Love Comes in All Shapes and Sizes
These mini hearts are way smaller than my usual gummy treats, but are a great example of how easy it is to scale any recipe to suit the size of your pet. No complaints from the taste testers here as the smaller the treat the more guilt-free giving. Haha! The mould was a present for Momma from Santa Paws, and makes the cutest little hearts. I couldn’t resist trying it out. Our pictured treats are often larger as our dogs are big boys, but you can make most baked treats smaller or break larger treats into little bite-sized pieces. Some hard-set treats and wiggly jiggly gummies are harder to break. It can be easier to buy a mould that suits your pet and make them to scale, or make them as set-and-slice gummies instead.
Naturally Red Beetroot Gelatin Gummy Heart Dog Treats
Homemade Gelatin Gummy Dog Treats Naturally Tinted with Beetroot Powder
Beetroot powder is one of my favourite colourings for homemade dog treats. With a clear(ish) base liquid like water or pale stock, it makes gorgeous red gelatin gummies. Perfect for our hearts! With a white base, it’s a pretty pink like our naturally hot pink Valentine’s Day gummy dog treats. These gummies were made in moulds as individual heart shaped treats, but they can also be made as set-and-slice treats in a pan. The process is the same for either method, other than slicing of course.
- 1 cup cool water or chicken stock
- 3 tbsp quality powdered gelatin
- 1/2 tsp beetroot powder
Making the Treats:
- Measure the water into a small pan.
- Sprinkle the surface with gelatin powder.
- Wait and let sit for approximately five minutes or longer for the gelatin powder to bloom / gel.
- Gently stir the mixture over low heat until the gelatin is completely dissolved. Take care not to shortcut with high temperatures or overheat. Heat can reduce the setting strength of gelatin.
- Remove from heat.
- Measure your beetroot powder into a suitable container for mixing and pouring. I’ve tried a variety of methods over the years, but nowadays, I like using a coffee milk jug when I make gummies. They’re stain resistant, heat safe, easy pour, and dishwasher-friendly. Awesome!
- Mix a small spoonful of the prepared liquefied gelatin with the powders to dissolve/mix with minimal lumps and clumps. Once mixed, add in the rest of your gelatin and stir to thoroughly combine.
- Pour into a glass pan (cut and slice) or silicone moulds (shapes).
- Chill to set.
As you can see in the collaged photos above, when these treats were first made and posted, I added the beetroot powder first, then prepared the gelatin. It works fine either way, but in the years since this post was shared, I’ve come to prefer a different mixing method for powders that works well for add-ins that are trickier to mix without lumping or clumping. I’ve updated the recipe instructions above to the new method, with the gelatin added to the powder after prep.
Gummy Dog Treat Making Tips and Tricks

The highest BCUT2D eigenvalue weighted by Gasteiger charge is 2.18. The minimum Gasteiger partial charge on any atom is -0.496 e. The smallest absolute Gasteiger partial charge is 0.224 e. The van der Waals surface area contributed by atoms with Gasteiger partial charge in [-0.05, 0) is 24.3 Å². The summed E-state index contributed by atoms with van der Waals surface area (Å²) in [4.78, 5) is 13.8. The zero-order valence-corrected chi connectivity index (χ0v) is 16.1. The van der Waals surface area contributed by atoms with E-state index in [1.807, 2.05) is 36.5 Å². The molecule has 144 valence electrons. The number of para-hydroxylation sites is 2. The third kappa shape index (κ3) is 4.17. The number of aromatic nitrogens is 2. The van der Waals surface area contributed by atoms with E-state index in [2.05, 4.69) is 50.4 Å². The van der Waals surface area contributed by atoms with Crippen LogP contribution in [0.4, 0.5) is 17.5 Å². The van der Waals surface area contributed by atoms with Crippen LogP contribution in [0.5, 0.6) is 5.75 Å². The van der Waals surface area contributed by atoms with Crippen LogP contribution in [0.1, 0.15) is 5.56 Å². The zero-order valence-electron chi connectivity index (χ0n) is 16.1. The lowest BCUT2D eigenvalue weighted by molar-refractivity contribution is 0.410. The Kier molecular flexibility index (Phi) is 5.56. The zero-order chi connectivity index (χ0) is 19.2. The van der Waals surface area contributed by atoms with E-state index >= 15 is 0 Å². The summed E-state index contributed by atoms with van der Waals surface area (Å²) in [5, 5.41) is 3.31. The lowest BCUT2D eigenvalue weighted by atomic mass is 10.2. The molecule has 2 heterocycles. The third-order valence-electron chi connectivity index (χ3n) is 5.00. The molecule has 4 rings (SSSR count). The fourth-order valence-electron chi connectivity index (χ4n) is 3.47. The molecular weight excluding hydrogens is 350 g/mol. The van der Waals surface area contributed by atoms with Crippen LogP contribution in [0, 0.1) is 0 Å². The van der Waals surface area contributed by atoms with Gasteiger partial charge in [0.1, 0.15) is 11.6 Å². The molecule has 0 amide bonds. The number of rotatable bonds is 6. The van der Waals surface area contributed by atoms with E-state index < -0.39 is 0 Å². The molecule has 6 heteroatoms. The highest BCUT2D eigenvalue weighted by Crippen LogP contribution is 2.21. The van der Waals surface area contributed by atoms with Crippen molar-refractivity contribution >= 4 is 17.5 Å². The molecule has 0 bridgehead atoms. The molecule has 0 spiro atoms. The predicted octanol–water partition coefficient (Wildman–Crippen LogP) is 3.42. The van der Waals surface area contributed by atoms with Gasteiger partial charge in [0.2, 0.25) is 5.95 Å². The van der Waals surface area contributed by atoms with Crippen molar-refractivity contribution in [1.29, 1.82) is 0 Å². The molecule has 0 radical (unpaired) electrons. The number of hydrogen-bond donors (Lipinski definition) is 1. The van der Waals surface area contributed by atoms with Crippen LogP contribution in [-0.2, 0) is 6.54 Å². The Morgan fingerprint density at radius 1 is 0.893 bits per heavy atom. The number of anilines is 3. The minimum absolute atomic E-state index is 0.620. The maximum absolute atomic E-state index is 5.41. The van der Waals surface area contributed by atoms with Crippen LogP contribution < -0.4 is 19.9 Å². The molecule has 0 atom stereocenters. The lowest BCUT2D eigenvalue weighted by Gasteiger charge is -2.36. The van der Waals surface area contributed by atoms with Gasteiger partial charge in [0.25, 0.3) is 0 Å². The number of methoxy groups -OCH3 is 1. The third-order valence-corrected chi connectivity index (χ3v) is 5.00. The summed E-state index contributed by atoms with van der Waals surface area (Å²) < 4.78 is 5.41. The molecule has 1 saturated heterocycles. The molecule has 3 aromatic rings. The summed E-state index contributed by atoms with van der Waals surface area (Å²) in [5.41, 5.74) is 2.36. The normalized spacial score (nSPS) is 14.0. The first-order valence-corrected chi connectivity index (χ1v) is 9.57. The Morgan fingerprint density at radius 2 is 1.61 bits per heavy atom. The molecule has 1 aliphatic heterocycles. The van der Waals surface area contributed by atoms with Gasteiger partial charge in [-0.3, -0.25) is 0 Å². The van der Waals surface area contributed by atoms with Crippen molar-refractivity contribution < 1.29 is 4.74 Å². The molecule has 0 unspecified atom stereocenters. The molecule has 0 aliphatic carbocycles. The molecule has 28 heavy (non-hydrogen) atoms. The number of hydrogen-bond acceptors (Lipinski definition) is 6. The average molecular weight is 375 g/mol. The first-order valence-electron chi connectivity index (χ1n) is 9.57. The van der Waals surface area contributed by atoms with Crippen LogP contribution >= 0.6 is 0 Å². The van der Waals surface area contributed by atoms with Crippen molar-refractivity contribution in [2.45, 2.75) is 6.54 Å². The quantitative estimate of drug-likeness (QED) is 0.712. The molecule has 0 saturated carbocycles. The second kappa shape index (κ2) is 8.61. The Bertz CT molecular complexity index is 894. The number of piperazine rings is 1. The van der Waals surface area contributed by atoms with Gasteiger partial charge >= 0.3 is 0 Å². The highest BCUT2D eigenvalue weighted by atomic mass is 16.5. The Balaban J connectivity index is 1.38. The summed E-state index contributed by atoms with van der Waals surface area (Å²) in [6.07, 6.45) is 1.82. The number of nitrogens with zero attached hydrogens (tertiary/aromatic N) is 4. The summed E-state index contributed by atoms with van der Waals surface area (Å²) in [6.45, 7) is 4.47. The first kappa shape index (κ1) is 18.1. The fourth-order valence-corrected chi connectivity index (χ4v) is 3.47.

- See our comprehensive post on making and storing homemade gelatin gummy dog treats for additional information about making gummy treats including helpful gummy making tips, troubleshooting, and safe treat storage.
- These treats should be kept refrigerated and can be frozen for longer storage, although freezing can affect consistency.
Recipe and Ingredient Tips and Tricks
- My dogs like the smell of plain gelatin and will happily accept plain gummies (gelatin and water), but a little tasty boost of chicken stock never goes astray. Adding clear or strained stock works best to keep the gummies transparent, if you want them to be clear. Cloudy is fine as well, just a bit different than the pictured treats. Light stocks work better than dark stocks for tinting, as the stock can have a significant affect the colour. You can read more in our FAQ post on stock for making homemade dog treats.
- In my experience, 3 tbsp of gelatin powder per cup of liquid makes firm gummies. If you prefer, you can use more gelatin for added supplementation or less for a jigglier jelly treat with lower gelatin content. Individual gelatin powders may be a little stronger / weaker. Find a ratio that works for your preferences and, of course, your dog.
Hungry for more tasty treats? There are all sorts of homemade dog treat ideas in our blog archives. You can also use use the category and tag labels above/ below this post to find other recipes that might be of interest or use our internal search tools to find something specific. Remember, treats (bought or homemade) are for spoiling your pup in moderation. We share ideas from treats that we’ve made ourselves for our pets, but different animals have different preferences (likes/dislikes), just like people. Some pets may have special dietary requirements and/or food allergies/intolerances. If you are ever in doubt or have questions about what’s suitable for your pet, have a chat with your trusted vet.